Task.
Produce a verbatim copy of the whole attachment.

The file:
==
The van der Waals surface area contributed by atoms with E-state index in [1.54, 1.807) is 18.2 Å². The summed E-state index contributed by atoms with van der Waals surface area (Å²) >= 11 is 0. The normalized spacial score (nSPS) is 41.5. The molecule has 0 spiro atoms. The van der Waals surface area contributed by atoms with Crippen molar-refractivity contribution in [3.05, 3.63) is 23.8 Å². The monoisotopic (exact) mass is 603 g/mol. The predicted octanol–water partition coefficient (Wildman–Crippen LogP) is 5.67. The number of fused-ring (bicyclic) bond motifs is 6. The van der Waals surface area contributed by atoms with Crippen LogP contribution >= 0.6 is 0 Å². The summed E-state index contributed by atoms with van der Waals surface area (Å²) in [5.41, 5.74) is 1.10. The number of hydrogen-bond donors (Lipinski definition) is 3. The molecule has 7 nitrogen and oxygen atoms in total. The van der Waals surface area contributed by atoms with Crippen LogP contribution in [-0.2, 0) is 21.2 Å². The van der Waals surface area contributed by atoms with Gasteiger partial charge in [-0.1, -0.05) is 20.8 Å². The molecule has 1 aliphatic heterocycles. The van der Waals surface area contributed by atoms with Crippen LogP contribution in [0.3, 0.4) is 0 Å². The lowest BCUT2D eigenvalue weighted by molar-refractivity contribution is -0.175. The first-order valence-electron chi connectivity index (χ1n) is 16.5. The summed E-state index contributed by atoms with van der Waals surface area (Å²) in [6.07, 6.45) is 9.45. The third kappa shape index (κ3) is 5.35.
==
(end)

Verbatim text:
The van der Waals surface area contributed by atoms with E-state index in [1.54, 1.807) is 18.2 Å². The summed E-state index contributed by atoms with van der Waals surface area (Å²) >= 11 is 0. The normalized spacial score (nSPS) is 41.5. The molecule has 0 spiro atoms. The van der Waals surface area contributed by atoms with Crippen molar-refractivity contribution in [3.05, 3.63) is 23.8 Å². The monoisotopic (exact) mass is 603 g/mol. The predicted octanol–water partition coefficient (Wildman–Crippen LogP) is 5.67. The number of fused-ring (bicyclic) bond motifs is 6. The van der Waals surface area contributed by atoms with Crippen LogP contribution >= 0.6 is 0 Å². The summed E-state index contributed by atoms with van der Waals surface area (Å²) in [5.41, 5.74) is 1.10. The number of hydrogen-bond donors (Lipinski definition) is 3. The molecule has 7 nitrogen and oxygen atoms in total. The van der Waals surface area contributed by atoms with Crippen LogP contribution in [-0.2, 0) is 21.2 Å². The van der Waals surface area contributed by atoms with Gasteiger partial charge in [-0.1, -0.05) is 20.8 Å². The molecule has 1 aliphatic heterocycles. The van der Waals surface area contributed by atoms with Crippen LogP contribution in [0.3, 0.4) is 0 Å². The lowest BCUT2D eigenvalue weighted by molar-refractivity contribution is -0.175. The first-order valence-electron chi connectivity index (χ1n) is 16.5. The summed E-state index contributed by atoms with van der Waals surface area (Å²) in [6.07, 6.45) is 9.45. The third kappa shape index (κ3) is 5.35.